C.M. Kosemen is an Istanbul-based artist and author (along with John Conway and Darren Naish) of the 2012 book, All Yesterdays: Unique and Speculative Views of Dinosaurs and Other Prehistoric Animals. A long-time creature designer, Kosemen had always had an interest in dinosaurs, but he embarked on his book with Conway after they began to realize that something was a bit off. “We were both dinosaur geeks, but the more we looked at these skeletons, and the more we looked at the pictures, we noticed that most mainstream dinosaur art didn’t look at dinosaurs as real creatures,” says Kosemen.
Most serious paleoart bases itself on the detailed findings of paleontologists, who can work for weeks or even years compiling the most accurate descriptions of ancient life they can, based on fossil remains. But Kosemen says that many dinosaur illustrations should take more cues from animals living today. Our world is full of unique animals that have squat fatty bodies, with all kinds of soft tissue features that are unlikely to have survived in fossils, such as pouches, wattles, or skin flaps. “There could even be forms that no one has imagined,” says Kosemen. “For example there could plant-eating dinosaurs that had pangolin or armadillo-like armor that wasn’t preserved in the fossil. There could also be dinosaurs with porcupine-type quills.”
I think he undervalues the vast majority of the artists who do draw prehistoric art, because the process involves a lot of imagination and creativity, with the added pressure of scientific accuracy. Certainly we don’t know the outer shapes of dinosaurs or other prehistoric creatures, so artists must work with what little scientific information they do have, and look at animals existing today, and then add layers of interpretation – not easy by any stretch. If Koseman is just arguing for more flamboyance, though, I’m 100% on board.
Anyway, the Atlas Obscura article has some examples from C.M.Koseman, and they are suitably creepy:
Two main aspects of my life have, for as long as I can remember, been art and palaeontology. I’ve been drawing since I could hold a pencil and have stubbornly refused to grow out of the dinosaur/palaeontology craze that afflicts most children. The latter proved so hard to shake that I studied for a degree in Palaeobiology and Evolution between 2002 – 2005 at the University of Portsmouth, UK and stayed there for my PhD studies between 2005 – 2008. I have since held a research position at Portsmouth. In 2010 I was honoured to be part of a joint University of Portmsouth/Royal Society exhibition which installed several models of giant flying reptiles in the centre of London (image of me and Bamofo, one of our giant azhdarchid models, right). In 2013 my book, Pterosaurs: Natural History, Evolution, Anatomy was published by Princeton University Press to critical acclaim. I now make a living as a technical consultant on palaeontological documentaries, palaeoartist, graphic designer and author.
Jack and I occasionally circumnavigate a small wooded area that lies behind our local middle school. It’s an uninviting, snarly sort of place, all tangled with vines and thick with underbrush, so we’ve never ventured past the perimeter, until today, when a do-goodness adventure invited us inside.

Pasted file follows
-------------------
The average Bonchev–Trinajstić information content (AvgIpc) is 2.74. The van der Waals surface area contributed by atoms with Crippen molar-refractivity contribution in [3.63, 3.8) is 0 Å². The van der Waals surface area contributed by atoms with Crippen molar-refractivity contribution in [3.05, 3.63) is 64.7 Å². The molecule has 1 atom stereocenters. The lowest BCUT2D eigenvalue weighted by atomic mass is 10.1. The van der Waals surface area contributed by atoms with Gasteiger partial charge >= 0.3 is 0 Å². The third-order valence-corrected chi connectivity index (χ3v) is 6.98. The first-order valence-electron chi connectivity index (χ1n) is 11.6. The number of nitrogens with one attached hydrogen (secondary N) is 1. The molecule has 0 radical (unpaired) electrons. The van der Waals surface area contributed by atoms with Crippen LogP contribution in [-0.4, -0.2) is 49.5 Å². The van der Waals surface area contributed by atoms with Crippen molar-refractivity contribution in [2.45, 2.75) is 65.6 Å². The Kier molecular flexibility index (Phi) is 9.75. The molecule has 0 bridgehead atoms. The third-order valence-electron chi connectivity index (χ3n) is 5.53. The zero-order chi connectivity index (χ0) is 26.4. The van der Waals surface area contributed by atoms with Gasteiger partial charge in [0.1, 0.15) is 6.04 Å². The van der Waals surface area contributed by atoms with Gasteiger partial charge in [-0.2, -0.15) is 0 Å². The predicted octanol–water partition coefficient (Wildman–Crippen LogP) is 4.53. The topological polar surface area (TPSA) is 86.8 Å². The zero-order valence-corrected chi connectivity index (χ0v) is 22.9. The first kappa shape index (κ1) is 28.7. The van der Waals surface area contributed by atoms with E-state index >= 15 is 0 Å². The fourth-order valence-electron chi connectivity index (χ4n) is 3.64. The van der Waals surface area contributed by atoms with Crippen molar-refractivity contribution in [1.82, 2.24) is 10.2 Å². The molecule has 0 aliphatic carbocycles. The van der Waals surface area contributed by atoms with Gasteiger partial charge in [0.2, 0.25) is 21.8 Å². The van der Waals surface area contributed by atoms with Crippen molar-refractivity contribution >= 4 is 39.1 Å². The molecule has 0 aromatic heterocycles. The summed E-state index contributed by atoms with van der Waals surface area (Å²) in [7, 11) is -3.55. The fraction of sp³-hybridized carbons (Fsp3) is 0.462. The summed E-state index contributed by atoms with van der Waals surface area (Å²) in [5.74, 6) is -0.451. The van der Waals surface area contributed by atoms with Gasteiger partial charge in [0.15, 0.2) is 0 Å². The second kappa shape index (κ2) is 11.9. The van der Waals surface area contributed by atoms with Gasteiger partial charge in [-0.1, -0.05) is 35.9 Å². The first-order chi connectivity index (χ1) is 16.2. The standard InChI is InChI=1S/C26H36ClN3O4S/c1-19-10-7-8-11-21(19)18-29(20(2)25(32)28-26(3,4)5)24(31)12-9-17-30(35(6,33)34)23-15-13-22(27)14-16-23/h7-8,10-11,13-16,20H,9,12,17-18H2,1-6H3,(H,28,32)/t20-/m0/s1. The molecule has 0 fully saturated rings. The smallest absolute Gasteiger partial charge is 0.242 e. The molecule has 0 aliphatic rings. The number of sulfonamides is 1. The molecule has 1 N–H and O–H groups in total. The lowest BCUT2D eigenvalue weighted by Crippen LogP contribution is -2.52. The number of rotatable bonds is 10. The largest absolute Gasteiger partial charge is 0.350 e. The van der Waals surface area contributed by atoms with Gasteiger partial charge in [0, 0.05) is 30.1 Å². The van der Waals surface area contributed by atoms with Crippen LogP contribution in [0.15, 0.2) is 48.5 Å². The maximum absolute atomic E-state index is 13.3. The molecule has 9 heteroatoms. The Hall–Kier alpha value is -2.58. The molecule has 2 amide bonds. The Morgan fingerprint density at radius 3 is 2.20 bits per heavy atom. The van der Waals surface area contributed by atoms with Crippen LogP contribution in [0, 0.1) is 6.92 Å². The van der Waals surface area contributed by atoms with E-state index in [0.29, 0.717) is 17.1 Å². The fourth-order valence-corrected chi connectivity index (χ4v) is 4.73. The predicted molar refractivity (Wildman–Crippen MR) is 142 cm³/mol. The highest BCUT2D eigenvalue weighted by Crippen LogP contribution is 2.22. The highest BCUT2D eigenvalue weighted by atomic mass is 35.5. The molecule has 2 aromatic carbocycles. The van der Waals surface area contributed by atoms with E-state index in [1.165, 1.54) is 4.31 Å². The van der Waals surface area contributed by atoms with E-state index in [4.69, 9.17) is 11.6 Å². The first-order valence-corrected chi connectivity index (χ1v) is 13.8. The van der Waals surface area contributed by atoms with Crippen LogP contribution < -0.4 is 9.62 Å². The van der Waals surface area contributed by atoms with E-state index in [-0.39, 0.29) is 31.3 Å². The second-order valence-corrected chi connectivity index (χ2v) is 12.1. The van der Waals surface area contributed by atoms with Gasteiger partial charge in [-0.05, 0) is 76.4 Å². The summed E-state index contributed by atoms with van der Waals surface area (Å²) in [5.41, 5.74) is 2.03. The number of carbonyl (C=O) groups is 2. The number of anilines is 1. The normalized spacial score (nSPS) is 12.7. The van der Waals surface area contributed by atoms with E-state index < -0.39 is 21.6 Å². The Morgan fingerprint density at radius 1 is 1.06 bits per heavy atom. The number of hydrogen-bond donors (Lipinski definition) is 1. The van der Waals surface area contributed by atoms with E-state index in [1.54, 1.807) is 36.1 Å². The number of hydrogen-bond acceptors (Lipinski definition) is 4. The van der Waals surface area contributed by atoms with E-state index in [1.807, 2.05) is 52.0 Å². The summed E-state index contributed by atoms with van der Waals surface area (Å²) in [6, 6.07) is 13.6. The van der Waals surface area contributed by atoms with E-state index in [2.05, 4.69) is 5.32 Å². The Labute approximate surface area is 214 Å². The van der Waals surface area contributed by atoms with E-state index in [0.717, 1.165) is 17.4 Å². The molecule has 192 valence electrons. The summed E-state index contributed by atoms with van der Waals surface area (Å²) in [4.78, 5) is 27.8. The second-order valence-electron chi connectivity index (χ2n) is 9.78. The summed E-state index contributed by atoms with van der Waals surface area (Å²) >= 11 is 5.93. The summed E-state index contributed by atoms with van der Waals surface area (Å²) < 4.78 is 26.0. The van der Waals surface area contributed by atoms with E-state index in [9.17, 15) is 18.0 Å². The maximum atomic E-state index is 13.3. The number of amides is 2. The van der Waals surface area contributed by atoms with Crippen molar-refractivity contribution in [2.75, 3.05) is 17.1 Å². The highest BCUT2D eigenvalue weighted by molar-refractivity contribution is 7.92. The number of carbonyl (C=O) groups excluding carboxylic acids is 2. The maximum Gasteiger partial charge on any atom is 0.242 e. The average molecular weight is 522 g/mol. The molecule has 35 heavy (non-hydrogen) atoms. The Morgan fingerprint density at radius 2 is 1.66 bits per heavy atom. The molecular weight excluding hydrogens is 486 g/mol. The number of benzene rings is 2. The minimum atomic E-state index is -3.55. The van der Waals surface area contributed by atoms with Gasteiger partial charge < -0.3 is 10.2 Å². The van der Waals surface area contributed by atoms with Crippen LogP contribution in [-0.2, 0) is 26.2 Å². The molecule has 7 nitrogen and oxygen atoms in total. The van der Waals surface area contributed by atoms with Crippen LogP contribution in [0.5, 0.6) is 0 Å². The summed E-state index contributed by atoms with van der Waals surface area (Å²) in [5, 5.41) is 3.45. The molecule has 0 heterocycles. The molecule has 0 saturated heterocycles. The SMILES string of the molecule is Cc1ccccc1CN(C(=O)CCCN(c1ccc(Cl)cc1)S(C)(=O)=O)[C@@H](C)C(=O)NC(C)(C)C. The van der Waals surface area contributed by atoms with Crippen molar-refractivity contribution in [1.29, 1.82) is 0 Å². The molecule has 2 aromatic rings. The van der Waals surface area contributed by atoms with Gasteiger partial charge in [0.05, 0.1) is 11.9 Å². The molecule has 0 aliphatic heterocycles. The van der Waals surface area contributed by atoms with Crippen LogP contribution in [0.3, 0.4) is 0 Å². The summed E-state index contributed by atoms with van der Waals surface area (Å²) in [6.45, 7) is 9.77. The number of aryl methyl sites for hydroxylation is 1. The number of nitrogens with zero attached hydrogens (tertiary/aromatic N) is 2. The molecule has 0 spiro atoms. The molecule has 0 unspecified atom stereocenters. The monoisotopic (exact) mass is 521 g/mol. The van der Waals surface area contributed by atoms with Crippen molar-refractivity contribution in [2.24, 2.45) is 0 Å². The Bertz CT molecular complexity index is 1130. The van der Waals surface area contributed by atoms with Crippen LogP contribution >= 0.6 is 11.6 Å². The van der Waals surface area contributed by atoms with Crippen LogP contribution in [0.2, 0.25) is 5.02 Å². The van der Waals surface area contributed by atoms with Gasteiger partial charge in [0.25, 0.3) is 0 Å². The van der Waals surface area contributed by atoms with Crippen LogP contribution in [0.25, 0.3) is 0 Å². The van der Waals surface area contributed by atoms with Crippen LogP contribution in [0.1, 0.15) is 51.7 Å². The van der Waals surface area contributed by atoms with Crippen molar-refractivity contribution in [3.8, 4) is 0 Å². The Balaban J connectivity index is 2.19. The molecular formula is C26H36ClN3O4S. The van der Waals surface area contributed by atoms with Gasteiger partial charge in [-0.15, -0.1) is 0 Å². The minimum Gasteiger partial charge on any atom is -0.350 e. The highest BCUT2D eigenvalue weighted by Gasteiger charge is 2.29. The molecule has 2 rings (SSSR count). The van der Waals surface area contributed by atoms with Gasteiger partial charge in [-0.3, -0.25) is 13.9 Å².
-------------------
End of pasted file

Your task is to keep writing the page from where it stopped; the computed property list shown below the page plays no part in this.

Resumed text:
“Mommy, you’re going to need a garbage bag,” Jack called out as he ran ahead.
“Right here,” I said, reaching into my pocket for a poop bag.
“That’s gonna be too small, Mummy. We need a big bag to clean up this mess.”
As I got closer, I could see that he was right. The entire area was littered with aluminum cans, discarded water bottles, and bits of paper. I sighed and reached into my inside pocket for a reusable shopping bag.
We began by walking around the woods, and after one pass, my bag was nearly full, and I had that do-good kind of feeling. Next, it was time to work our way into the brush, and I called out,
“Bubba, where is the easiest place for me to go into the brush? Someplace not too tangly. ”
“Over here, follow me,” Jack said as he led me into the little woods. Once inside, we were met with a few surprises. First, we found several well trampled paths and open spaces, none of them visible from the perimeter, So… a hiding place.
Then, there was the stuff we found – beer cans (lots!), 2 empty liquor bottles, cigarette butts, used condoms (ick!) and condom wrappers, a used tampon (again, ick!), a single black sock and a disintegrating striped towel. So… a make-out place.
Jack and I spent the next half hour, picking up trash. I used a poop bag as a glove, and it wasn’t long before we had the place looking spic and span. After that, Jack and I hauled our trash to the school garbage can where we sorted our recyclables and tossed the rest. It took us nearly an hour to manage the job, and my gross meter was maxed out. By the end, I was feeling tired and sore, but positively glowing with do-goodness.
“Mummy, why do people throw things on the ground? The garbage cans are really close, why don’t people use them?”
“Most people do put their trash in the garbage, Bubba. In this case, I think it’s because they were kids doing grown-up things, and they were afraid of being caught.”
“Well, I think that if you’re too young to clean up after yourself, you’re too young to do the grown-up things,” Bubba said as he set out toward home.
“Yep, I agree, Bubbs. I agree.”